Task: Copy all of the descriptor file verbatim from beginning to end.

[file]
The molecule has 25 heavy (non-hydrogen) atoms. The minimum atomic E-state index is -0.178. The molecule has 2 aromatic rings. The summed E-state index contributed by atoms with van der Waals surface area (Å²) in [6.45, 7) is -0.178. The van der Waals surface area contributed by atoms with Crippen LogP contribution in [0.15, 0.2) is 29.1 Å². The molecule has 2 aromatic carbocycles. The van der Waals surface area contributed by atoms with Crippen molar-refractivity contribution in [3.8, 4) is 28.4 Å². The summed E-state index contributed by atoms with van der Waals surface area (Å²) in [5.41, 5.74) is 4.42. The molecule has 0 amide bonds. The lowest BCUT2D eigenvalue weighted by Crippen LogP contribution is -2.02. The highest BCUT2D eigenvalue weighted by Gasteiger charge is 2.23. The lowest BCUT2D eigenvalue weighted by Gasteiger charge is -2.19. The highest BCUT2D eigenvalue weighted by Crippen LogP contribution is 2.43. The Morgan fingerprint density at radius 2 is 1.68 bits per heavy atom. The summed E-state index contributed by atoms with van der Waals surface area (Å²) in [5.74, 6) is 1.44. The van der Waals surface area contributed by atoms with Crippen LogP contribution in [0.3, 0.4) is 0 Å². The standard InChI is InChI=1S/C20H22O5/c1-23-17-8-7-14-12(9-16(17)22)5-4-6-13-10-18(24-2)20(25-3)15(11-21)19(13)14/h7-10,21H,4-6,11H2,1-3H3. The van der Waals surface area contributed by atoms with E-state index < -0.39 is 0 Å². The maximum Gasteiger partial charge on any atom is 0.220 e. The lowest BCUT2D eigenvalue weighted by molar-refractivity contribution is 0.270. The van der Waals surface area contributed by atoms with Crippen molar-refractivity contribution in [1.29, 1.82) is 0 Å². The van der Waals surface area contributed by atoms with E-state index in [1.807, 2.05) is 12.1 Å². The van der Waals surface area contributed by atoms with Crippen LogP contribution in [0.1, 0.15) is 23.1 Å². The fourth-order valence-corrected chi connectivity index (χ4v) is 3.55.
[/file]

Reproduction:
The molecule has 25 heavy (non-hydrogen) atoms. The minimum atomic E-state index is -0.178. The molecule has 2 aromatic rings. The summed E-state index contributed by atoms with van der Waals surface area (Å²) in [6.45, 7) is -0.178. The van der Waals surface area contributed by atoms with Crippen LogP contribution in [0.15, 0.2) is 29.1 Å². The molecule has 2 aromatic carbocycles. The van der Waals surface area contributed by atoms with Crippen molar-refractivity contribution in [3.8, 4) is 28.4 Å². The summed E-state index contributed by atoms with van der Waals surface area (Å²) in [5.41, 5.74) is 4.42. The molecule has 0 amide bonds. The lowest BCUT2D eigenvalue weighted by Crippen LogP contribution is -2.02. The highest BCUT2D eigenvalue weighted by Gasteiger charge is 2.23. The lowest BCUT2D eigenvalue weighted by Gasteiger charge is -2.19. The highest BCUT2D eigenvalue weighted by Crippen LogP contribution is 2.43. The Morgan fingerprint density at radius 2 is 1.68 bits per heavy atom. The summed E-state index contributed by atoms with van der Waals surface area (Å²) in [5.74, 6) is 1.44. The van der Waals surface area contributed by atoms with Crippen LogP contribution in [0.3, 0.4) is 0 Å². The standard InChI is InChI=1S/C20H22O5/c1-23-17-8-7-14-12(9-16(17)22)5-4-6-13-10-18(24-2)20(25-3)15(11-21)19(13)14/h7-10,21H,4-6,11H2,1-3H3. The van der Waals surface area contributed by atoms with E-state index < -0.39 is 0 Å². The maximum Gasteiger partial charge on any atom is 0.220 e. The lowest BCUT2D eigenvalue weighted by molar-refractivity contribution is 0.270. The van der Waals surface area contributed by atoms with Crippen molar-refractivity contribution in [1.29, 1.82) is 0 Å². The van der Waals surface area contributed by atoms with E-state index in [1.807, 2.05) is 12.1 Å². The van der Waals surface area contributed by atoms with Crippen LogP contribution in [0.1, 0.15) is 23.1 Å². The fourth-order valence-corrected chi connectivity index (χ4v) is 3.55.